Partnership News

University of St. Thomas in Houston After 12 Years of Partnership

For the last 12 years, the University of St. Thomas Houston (UST) and the K-12 Teachers Alliance (KTA) have partnered to provide affordable, high-quality Master of Education programs across the Greater Houston area. The goal of these programs is to make highly-ranked Master of Education degrees, such as those offered by UST, available to all students, regardless of how close they live to campus.

Kayce Warden,
off-campus M.Ed. Grad

When Master of Education student Kayce Warden was considering a master’s degree, she wanted a program that offered face-to-face instruction and would accommodate her firefighter husband’s irregular schedule while raising her three-year-old son. She began the University of St. Thomas Houston’s off-campus master’s program in spring 2010, taking classes close to home at CyRidge High School.

Warden was a member of the first group of about 139 students in UST’s off-campus Master of Education program coordinated by the K-12 Teachers Alliance. The first graduating class received their diplomas on Dec. 16, 2011. Since inception, more than 12,000 students have graduated from UST M.Ed. Cohort programs organized by KTA.

The program began in fall 2009 with cohorts in the Aldine and Cy-Fair independent school districts. UST’s regular Master of Education curriculum is taught by UST faculty members at 14 different sites in the Greater Houston area, and to thousands of teachers online cohort programs, allowing a wider range of students access to UST’s top-notch education programs.

Students can study concentrations in bilingual/dual education, counseling, curriculum and instruction, educational diagnostician, educational leadership, reading and special education.

“Junior high students can be a particularly tough crowd to inspire and motivate mathematically,” she said. “When students who initially came into my classroom with bad attitudes started coming in with smiles and excitement, realizing they were good at math, I knew all of that work had paid off. I wanted to continue igniting that love for math in more than just my students.”

Warden teaches eighth grade Pre-Algebra at Waller Junior High School in Waller Independent School District. She chose to study curriculum and instruction with the hope of becoming a curriculum coach or instructional specialist. Warden has seen the difference an engaging curriculum can make in students’ excitement for learning.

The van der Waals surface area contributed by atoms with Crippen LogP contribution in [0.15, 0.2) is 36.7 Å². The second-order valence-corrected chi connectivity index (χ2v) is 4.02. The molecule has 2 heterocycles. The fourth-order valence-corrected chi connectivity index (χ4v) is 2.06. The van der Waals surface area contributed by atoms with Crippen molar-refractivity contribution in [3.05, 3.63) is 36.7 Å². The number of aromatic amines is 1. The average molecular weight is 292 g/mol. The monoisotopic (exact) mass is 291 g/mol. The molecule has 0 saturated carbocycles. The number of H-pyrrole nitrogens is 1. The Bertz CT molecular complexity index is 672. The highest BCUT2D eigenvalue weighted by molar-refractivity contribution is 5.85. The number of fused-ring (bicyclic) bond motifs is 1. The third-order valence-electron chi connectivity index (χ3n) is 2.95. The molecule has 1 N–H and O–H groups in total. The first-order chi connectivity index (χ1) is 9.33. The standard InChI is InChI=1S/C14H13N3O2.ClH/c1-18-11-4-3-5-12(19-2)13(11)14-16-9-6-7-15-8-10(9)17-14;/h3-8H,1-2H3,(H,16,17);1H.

KTA and UST worked together to coordinate their programs to meet the needs of Houston educators. The UST education courses are taught on a seven-week compressed track program, with two courses each semester. Students attend a face-to-face class each week, then complete online assignments as part of a blended program. Students also have the option to complete the program completely online, forgoing face-to-face meetings altogether.

Warden said taking one class at a time makes the course load more manageable.

Rather than having multiple mid-terms, major projects, research papers and finals all happening at the same time, the compressed track courses equally split the course loads,” Warden said. “As a teacher and a mom, not having to worry about this has been a huge help and relief.”

Joe Mroz, Executive Vice President for University Relations at the K-12 Teachers Alliance says the seven-week format is becoming more common with KTA partner universities.

“Faculty at our partner schools like this format because it allows the students to focus on the learning concepts in each course,” Mroz said. “In most traditional programs, students take two regular classes at the same time over 16 weeks. In an off-campus program like the one at UST, students are completing one course in seven weeks.”

Warden also said the face-to-face component was a non-negotiable factor to her when choosing a master’s program.

“I’m a traditional student,” she said. “I like to interact with professors and my peers in person. The face-to-face portion has been wonderful for building relationships with those people who you interact with during the online portion of the class.”

Patricia Lyerly, education workshop coordinator, said these classes are a valuable way to extend the UST learning community and meet students close to home.

We are making learning convenient to them,” Lyerly said. “They’re so busy teaching classes during the day. By making master’s classes available close to home, they can take advantage of them.”

As KTA and UST continue look to the future, they hope to expand their offerings and footprint across the geographic area. Online programs are growing in popularity and enrollment thanks to UST’s commitment to program quality and the strength of KTA and their membership. In the words of online Educational Leadership Master’s student Katherine Wiseman:

My professors are welcoming and the course content is pertinent and timely. The discussion boards present an opportunity for lively conversation with colleagues and my professors provide stimulating assignments with not only swift, but positive feedback. Choosing UST has been an encouraging experience that will undoubtedly prepare me for a bright future.”

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